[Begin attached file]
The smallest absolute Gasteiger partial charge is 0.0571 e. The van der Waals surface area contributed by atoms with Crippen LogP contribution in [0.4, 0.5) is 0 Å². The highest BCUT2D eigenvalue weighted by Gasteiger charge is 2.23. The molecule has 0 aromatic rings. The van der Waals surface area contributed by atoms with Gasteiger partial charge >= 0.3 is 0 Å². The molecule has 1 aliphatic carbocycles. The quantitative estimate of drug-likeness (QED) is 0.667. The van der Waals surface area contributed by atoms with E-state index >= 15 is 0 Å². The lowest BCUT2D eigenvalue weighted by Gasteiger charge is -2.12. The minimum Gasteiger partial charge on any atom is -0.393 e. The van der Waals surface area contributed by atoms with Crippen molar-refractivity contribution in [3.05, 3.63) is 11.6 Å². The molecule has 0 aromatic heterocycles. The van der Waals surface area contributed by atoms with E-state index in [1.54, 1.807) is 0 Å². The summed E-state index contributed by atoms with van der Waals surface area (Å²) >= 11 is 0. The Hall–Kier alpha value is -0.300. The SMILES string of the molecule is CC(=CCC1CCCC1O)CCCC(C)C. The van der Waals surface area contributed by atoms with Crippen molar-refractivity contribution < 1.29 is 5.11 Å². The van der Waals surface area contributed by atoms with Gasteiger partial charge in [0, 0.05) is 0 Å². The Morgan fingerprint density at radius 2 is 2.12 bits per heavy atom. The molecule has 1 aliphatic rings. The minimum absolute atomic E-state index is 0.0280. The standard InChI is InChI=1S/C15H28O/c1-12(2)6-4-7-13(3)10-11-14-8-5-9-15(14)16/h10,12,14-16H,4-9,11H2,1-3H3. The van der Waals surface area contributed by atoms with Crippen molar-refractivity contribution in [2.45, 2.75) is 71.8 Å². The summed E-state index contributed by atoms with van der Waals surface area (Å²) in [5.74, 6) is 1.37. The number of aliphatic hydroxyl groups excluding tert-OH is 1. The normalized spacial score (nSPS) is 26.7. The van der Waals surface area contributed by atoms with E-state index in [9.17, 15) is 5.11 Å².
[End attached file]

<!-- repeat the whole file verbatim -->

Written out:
The smallest absolute Gasteiger partial charge is 0.0571 e. The van der Waals surface area contributed by atoms with Crippen LogP contribution in [0.4, 0.5) is 0 Å². The highest BCUT2D eigenvalue weighted by Gasteiger charge is 2.23. The molecule has 0 aromatic rings. The van der Waals surface area contributed by atoms with Gasteiger partial charge >= 0.3 is 0 Å². The molecule has 1 aliphatic carbocycles. The quantitative estimate of drug-likeness (QED) is 0.667. The van der Waals surface area contributed by atoms with E-state index >= 15 is 0 Å². The lowest BCUT2D eigenvalue weighted by Gasteiger charge is -2.12. The minimum Gasteiger partial charge on any atom is -0.393 e. The van der Waals surface area contributed by atoms with Crippen molar-refractivity contribution in [3.05, 3.63) is 11.6 Å². The molecule has 0 aromatic heterocycles. The van der Waals surface area contributed by atoms with E-state index in [1.54, 1.807) is 0 Å². The summed E-state index contributed by atoms with van der Waals surface area (Å²) >= 11 is 0. The Hall–Kier alpha value is -0.300. The SMILES string of the molecule is CC(=CCC1CCCC1O)CCCC(C)C. The van der Waals surface area contributed by atoms with Crippen molar-refractivity contribution < 1.29 is 5.11 Å². The van der Waals surface area contributed by atoms with Gasteiger partial charge in [0, 0.05) is 0 Å². The Morgan fingerprint density at radius 2 is 2.12 bits per heavy atom. The molecule has 1 aliphatic rings. The minimum absolute atomic E-state index is 0.0280. The standard InChI is InChI=1S/C15H28O/c1-12(2)6-4-7-13(3)10-11-14-8-5-9-15(14)16/h10,12,14-16H,4-9,11H2,1-3H3. The van der Waals surface area contributed by atoms with Crippen molar-refractivity contribution in [2.45, 2.75) is 71.8 Å². The summed E-state index contributed by atoms with van der Waals surface area (Å²) in [5.74, 6) is 1.37. The number of aliphatic hydroxyl groups excluding tert-OH is 1. The normalized spacial score (nSPS) is 26.7. The van der Waals surface area contributed by atoms with E-state index in [9.17, 15) is 5.11 Å².